Fraught by tensions and prone to failure from the outset, this team only went on one mission together—battling pirate-slaver James Soames and Italian criminal mastermind Count Zero (both from Frank Richards's Greyfriars School series)—before disbanding. During the course of the mission, the Iron Warrior was accidentally destroyed.

This marked the end of the League as a group in the employ of the British government. They later would operate outside the law as fugitives and freelancers, following their own agenda rather than that of any official masters.

The post-Ingsoc Ensemble[edit]

By 1948 a totalitarian government (Ingsoc) was in control of Britain, which denounced and denied the League in all its forms. Many came to believe the extraordinary individuals never existed, and were nothing more than characters from fiction.

In 1958, not long after the Big Brother government's fall, the two surviving Leaguers (Mina Murray and Allan Quatermain) returned to London and broke into British Intelligence headquarters, stealing the Black Dossier that contained details of all the League's incarnations.

A new and deadly breed of Cold War agents were tasked to stop them and retrieve the Dossier.

Eventually successful, Mina and Allan departed to the Blazing World once more, far beyond the reach of the shadowy agencies pursuing them, where they were reunited with Orlando, Prospero, Fanny Hill, and many other previous members of the League. In the process of their pursuit Drummond was killed by Jimmy.

The Seven Stars League[edit]

In 1964, Mina assembled a short-lived British super team [8]

  • Captain Universe, aka Jim Logan, interplanetary superhero created by Mick Anglo.[9]
  • Vull the Invisible, in actuality Mina Murray; the original Vull appeared in The Ranger written by Temple Murdoch.
  • Mars Man, aka Garth Ganzz, a Martian explorer who came to Earth to study its "social life and civilization", from the Marsman Comics.[10]
  • Zom of The Zodiac, whose magic grants victims of crime the power to stand up to criminals, from Big Win comics.[11]
  • Satin Astro, featured in "Burt Steele and Satin Astro in the Year 3000 AD" by Dennis Reader [fr] in Whizzer Comics.
  • The Flash Avenger, a chain-smoking dandy
  • Electro Girl, aka Carol Flane, from G-Boy Comics, Whizzer Comics, and Super-Duper comics.[12]

The Victory Vanguard[edit]

In the same year, MI5 assembled its own super team, which came into conflict with Mina's Seven Stars:

  • Ace Hart, fission-powered superhero
  • Mr Apollo, aka schoolteacher Jeremy Gunn
  • Mark Tyme, a time-traveller
  • Tommy Walls, an ice-cream powered schoolboy
  • Purple Hood
  • Crash Brittannus
  • Swift Morgan and his assistant, Silver

Murray Group Under Prospero[edit]

By 1969 Wilhelmina Murray, Allan Quatermain and Orlando are summoned by Prospero in order to investigate the recent activities of Oliver Haddo's sect. They settle in the Seven Stars' former headquarters and start searching for clues that eventually make them split ways. After ingesting a drug pill and meeting Haddo on the astral plane, Mina appears to be close to insanity and is taken away in an ambulance against her will, thus failing to rejoin her teammates. Mina's disappearance leads Allan to fall back into drug addiction. In the late 1970s, Orlando leaves Quatermain and joins the British Army.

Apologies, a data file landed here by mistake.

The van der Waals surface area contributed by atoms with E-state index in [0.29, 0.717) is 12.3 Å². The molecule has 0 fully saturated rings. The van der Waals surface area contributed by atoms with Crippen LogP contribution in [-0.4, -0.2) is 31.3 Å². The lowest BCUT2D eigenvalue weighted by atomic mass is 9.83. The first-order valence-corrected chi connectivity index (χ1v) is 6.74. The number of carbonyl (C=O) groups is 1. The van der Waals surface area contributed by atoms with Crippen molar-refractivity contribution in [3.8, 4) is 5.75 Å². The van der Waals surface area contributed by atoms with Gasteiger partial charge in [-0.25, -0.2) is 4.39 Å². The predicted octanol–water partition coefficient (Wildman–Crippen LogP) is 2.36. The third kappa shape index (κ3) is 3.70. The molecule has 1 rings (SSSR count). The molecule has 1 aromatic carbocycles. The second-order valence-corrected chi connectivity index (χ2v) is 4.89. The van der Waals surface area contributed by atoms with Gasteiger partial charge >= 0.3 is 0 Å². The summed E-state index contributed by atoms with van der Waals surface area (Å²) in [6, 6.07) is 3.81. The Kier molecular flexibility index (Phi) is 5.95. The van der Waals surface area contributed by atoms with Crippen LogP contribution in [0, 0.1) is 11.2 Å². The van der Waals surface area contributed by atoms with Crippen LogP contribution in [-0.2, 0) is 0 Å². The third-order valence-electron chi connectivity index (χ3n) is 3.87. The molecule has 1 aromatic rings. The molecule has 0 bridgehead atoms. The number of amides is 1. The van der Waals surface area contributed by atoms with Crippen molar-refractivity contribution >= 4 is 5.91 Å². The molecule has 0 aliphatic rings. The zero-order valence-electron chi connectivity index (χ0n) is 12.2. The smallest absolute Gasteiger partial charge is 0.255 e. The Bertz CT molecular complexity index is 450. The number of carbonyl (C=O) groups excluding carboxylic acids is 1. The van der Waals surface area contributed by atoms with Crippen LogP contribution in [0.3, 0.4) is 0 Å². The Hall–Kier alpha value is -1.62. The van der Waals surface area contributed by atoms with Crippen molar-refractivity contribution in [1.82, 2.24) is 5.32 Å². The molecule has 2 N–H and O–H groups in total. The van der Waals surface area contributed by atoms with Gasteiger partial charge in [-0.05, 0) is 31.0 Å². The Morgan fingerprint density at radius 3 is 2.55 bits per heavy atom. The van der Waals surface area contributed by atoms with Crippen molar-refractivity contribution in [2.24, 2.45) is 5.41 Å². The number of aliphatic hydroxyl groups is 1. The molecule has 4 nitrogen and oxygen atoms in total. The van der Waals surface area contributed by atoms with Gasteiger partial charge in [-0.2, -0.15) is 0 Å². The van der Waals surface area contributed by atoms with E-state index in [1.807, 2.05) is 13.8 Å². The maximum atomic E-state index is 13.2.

21st century: All that is left (2009)[edit]

By 2009, the League is defunct, until Orlando, recently discharged from the British Army, is tasked by Prospero to eliminate the Antichrist, and is reunited with Mina, and a now homeless and once-again drug addicted Allan who at first refuses to join them. Meanwhile, Jack Nemo, the last descendant of Captain Nemo, is waging a terrorist campaign in the Middle East. The League battles the Antichrist, who is holed up in a secret location with the still living head of Oliver Haddo.

During the onslaught, Allan was killed while fighting the Antichrist. Soon after Night was granted immortality and left MI6. Allan's body was buried in the same grave in Africa where he faked his death.

Spoofs: Spoof 1988 American League[edit]

In 2010, the "League of Extraordinary Gentlemen - America: 1988" was announced as an April Fools' Day joke, complete with mocked-up cover.[13][14] This 1988 league was the supposed successor to another league disbanded in 1979 by Oscar Goldman. The 1988 League was created after the murder of Mr. Miyagi to prevent a resurrected Tony Montana and his occult gang, the Lost Boys, from killing all those between him and domination of America.

References[edit]

  1. ^ "League Of Extraordinary Gentlemen: Black Dossier, With Vinyl Record, Now Available For Mail Order - Bleeding Cool News And Rumors". Bleeding Cool News And Rumors. 2014-11-30. Retrieved 2018-10-17.
  2. ^ Staros Talks Top Shelf's "League" Debut. Comic Book Resources. Retrieved on 2011-05-30.
  3. ^ Catalog > Top Shelf Productions. Topshelfcomix.com. Retrieved on 2011-05-30.
  4. ^ The Next League Of Extraordinary Gentlemen Book Is River Of Ghosts, And Set In 1975
  5. ^ "Nemo: River of Ghosts / Top Shelf Productions". topshelfcomix.com. Retrieved 2018-10-17.
  6. ^ "Alan Moore & Kevin O'Neill present The League of … / Top Shelf Productions". topshelfcomix.com. Retrieved 2018-10-17.
  7. ^ "Alan Moore & Kevin O'Neill present The League of … / Top Shelf Productions". topshelfcomix.com. Retrieved 2018-10-17.
  8. ^ "The League of Leagues Fansite: The Seven Stars". comp.dit.ie.
  9. ^ "Captain Universe". International Superheroes. Retrieved 2014-07-17.
  10. ^ "Marsman". International Superheroes. Retrieved 2014-07-17.
  11. ^ "Zom of the Zodiac". International Superheroes. Retrieved 2014-07-17.
  12. ^ "Electro Girl". International Superheroes. Retrieved 2014-07-17.
  13. ^ League of Extraordinary Gentlemen: News on Upcoming Volumes: 1st April 2010
  14. ^ Comics Alliance, April 1st 2010 By Chris Sims Archived 2012-04-13 at the Wayback Machine